Statues and paintings can be sacred; texts like the Bible and the Tao Te Ching can be, too. As far as we know, though, no movie has gained similar acclaim. Barbara Fields believes there are sacred issues that can be accessed best via cinema, and next week she and the Association for Global New Thought will try to rectify this shortcoming — or at least draw an emphatic arrow pointing toward film’s potential to invoke sacred values.
The Awakened World International Film Festival Retreat wasn’t originally supposed to be so fancy. Fields, the executive director of the area chapter of Global New Thought, a spiritual movement that dates back to 19th-century American transcendentalists, originally meant to throw some films into the mix of her group’s big retreat, so she gave a mini-presentation to her board. “I just had the idea that we could show some films instead of just asking people to be there giving live presentations. They listened, and then they said, ‘No, let’s put together a whole film festival.’”
That was a year ago, and Fields, who studied comparative religion at UCSB in its 1970s heyday, had never started a film festival before. She began by investigating what was out there. “I had these criteria that the films had to be socially relevant and spiritually responsible,” she said. What that mostly means is no New Age or religious exploitation — nothing that either lures the gullible or claims to have a monopoly on truth. “You know people are very hungry for answers,” she said, and unfortunately there are lots of people who want to manipulate belief, using what Fields calls “spiritual materialism.”
“The surprising thing was that I was immediately overwhelmed with great films,” she recalled. She quickly assembled 40 people across the country to act as reviewers. The results were so good that a daunting number of very worthy projects had to be turned away.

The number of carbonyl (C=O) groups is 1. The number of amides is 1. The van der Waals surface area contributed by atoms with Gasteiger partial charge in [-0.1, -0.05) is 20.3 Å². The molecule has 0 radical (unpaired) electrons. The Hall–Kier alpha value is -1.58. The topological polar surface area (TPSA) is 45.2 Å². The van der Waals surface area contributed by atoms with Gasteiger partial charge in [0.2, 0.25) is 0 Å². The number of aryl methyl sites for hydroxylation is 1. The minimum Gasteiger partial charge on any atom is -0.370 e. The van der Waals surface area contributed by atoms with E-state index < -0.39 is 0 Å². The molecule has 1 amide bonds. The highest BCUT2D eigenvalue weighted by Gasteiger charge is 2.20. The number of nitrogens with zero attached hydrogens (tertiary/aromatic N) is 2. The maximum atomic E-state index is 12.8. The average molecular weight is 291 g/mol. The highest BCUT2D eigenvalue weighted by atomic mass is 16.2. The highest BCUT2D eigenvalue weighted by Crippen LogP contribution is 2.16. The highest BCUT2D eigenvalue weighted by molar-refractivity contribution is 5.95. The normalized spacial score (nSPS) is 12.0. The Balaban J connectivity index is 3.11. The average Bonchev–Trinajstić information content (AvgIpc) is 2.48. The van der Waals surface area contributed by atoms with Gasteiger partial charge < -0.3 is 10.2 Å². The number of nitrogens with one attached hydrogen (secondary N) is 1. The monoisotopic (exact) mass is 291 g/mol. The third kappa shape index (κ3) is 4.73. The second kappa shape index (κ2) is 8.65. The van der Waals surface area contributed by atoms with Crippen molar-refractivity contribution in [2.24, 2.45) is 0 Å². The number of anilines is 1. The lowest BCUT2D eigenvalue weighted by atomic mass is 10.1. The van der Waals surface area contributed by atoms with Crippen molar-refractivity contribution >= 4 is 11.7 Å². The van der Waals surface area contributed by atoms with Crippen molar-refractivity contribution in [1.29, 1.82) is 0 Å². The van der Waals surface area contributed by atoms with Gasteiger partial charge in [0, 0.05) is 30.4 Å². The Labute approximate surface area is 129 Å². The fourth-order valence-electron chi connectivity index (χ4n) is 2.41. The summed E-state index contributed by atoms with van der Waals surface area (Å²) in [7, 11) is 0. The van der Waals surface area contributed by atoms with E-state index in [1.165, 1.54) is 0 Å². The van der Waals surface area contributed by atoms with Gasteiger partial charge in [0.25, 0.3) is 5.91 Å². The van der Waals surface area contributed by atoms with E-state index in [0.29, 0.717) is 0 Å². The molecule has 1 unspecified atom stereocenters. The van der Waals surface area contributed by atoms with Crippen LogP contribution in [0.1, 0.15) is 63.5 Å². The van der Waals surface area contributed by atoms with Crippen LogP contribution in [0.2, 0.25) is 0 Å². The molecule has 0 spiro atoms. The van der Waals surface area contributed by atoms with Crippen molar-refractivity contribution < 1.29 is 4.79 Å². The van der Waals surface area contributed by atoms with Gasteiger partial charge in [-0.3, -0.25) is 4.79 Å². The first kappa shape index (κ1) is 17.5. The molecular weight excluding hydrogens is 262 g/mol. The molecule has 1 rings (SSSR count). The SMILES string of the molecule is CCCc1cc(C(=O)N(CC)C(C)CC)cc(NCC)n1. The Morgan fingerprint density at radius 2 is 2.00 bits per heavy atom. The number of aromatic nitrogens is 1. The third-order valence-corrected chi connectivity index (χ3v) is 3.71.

“What’s even better is that we got nearly 100 percent involvement,” said Fields, proud that virtually all of the films will be accompanied by the director and several other key players.
Among those appearing are two Santa Barbara–based celebs. “You know Jeff Bridges and his wife, Susan, are very involved with the End Hunger Network,” said Fields, and the longtime Montecitan has made himself very available for discussions after the screening of A Place at the Table. Newer S.B. arrival Michael Imperioli (of The Sopranos fame) may be Fields’s fave of the fest. “You’ve probably heard that Michael is the nicest person you’ll ever meet, counter to his gangster image,” said Fields, whose Chicago upbringing brought her close to real mob folk. “He’s also a dedicated Tibetan Buddhist.” His contribution, The Hungry Ghosts, which he wrote and directed, is subtle in its religious implications, she said, “with dialogue that I swear is almost Shakespearian. And I don’t say that lightly.” Another former Santa Barbaran, Kerry Candaele brings back his film about Beethoven and interconnectedness, Following the Ninth.
The festival retreat will proceed along more didactic lines than say the Santa Barbara International Film Fest. Screenings will open with meditations, followed by the actual film, a question-and-answer period, and then a workshop, to ensure the film’s import isn’t lost in popcorn and idle chat afterward. But Fields wants it to be enjoyable, too. “I want to see people floating in and out of the energy these films create,” she said, speaking like a bard herself. “I hope it can be this rich so you can swim in it and it heals you.”
The Awakened World International Film Festival Retreat takes place October 27-30 at the Lobero Theatre, Center Stage Theater, and Unity of Santa Barbara. For more info and to register, visit awakenedworldfilmfestival.com and lobero.com.